Logging in old-growth forests is a contentious issue in many parts of the world. Excessive logging reduces biodiversity, affecting not only the old-growth forest itself, but indigenous species that rely upon old-growth forest habitat. A forest in old-growth stage has a mix of tree ages, due to a distinct regeneration pattern for this stage. New trees regenerate at different times from each other, because each one of them has different spatial location relative to the main canopy, hence each one receives a different amount of light; the mixed age of the forest is an important criterion in ensuring that the forest is a stable ecosystem in the long term. A climax stand, uniformly aged becomes senescent and degrades within a short time to result in a new cycle of forest succession. Thus, uniformly aged stands are less stable ecosystems. Forest canopy gaps are essential in maintaining mixed-age stands; some herbaceous plants only become established in canopy openings, but persist beneath an understory.
Openings are a result of tree death due to small impact disturbances such as wind, low-intensity fires, tree diseases. Old-growth forests are unique having multiple horizontal layers of vegetation representing a variety of tree species, age classes, sizes, as well as "pit and mound" soil shape with well-established fungal nets; because old-growth forest is structurally diverse, it provides higher-diversity habitat than forests in other stages. Thus, sometimes higher biological diversity can be sustained in old-growth forest, or at least a biodiversity, different from other forest stages; the characteristic topography of much old-growth forest consists of mounds. Mounds are caused by decaying fallen trees, pits by the roots pulled out of the ground when trees fall due to natural causes, including being pushed over by animals. Pits expose humus-poor, mineral-rich soil and collect moisture and fallen leaves, forming a thick organic layer, able to nurture certain types of organisms. Mounds provide a place free of leaf inundation and saturation, where other types of organisms thrive.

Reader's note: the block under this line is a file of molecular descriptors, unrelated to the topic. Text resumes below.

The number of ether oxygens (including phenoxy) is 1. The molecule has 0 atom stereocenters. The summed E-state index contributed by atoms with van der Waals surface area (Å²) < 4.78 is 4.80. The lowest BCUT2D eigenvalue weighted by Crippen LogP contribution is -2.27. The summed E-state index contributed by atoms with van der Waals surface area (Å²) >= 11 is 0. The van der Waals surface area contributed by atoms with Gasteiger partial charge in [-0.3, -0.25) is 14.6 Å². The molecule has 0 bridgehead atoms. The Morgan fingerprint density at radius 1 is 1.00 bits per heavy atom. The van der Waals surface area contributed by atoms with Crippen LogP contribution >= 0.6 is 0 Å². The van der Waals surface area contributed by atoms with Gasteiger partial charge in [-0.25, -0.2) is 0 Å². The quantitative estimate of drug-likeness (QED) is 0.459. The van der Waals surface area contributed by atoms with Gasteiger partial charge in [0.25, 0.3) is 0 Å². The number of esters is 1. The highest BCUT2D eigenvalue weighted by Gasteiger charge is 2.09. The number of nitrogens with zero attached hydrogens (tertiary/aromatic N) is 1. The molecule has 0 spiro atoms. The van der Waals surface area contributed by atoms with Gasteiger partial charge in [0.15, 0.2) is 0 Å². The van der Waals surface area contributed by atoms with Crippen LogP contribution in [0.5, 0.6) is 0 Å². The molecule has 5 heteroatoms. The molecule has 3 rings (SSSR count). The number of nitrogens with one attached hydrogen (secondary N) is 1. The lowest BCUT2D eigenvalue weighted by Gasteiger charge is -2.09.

Standing snags provide food sources and habitat for many types of organisms. In particular, many species of dead-wood predators such as woodpeckers must have standing snags available for feeding. In North America, the spotted owl is well known for needing standing snags for nesting habitat. Fallen timber, or coarse woody debris, contributes carbon-rich organic matter directly to the soil, providing a substrate for mosses and seedlings, cr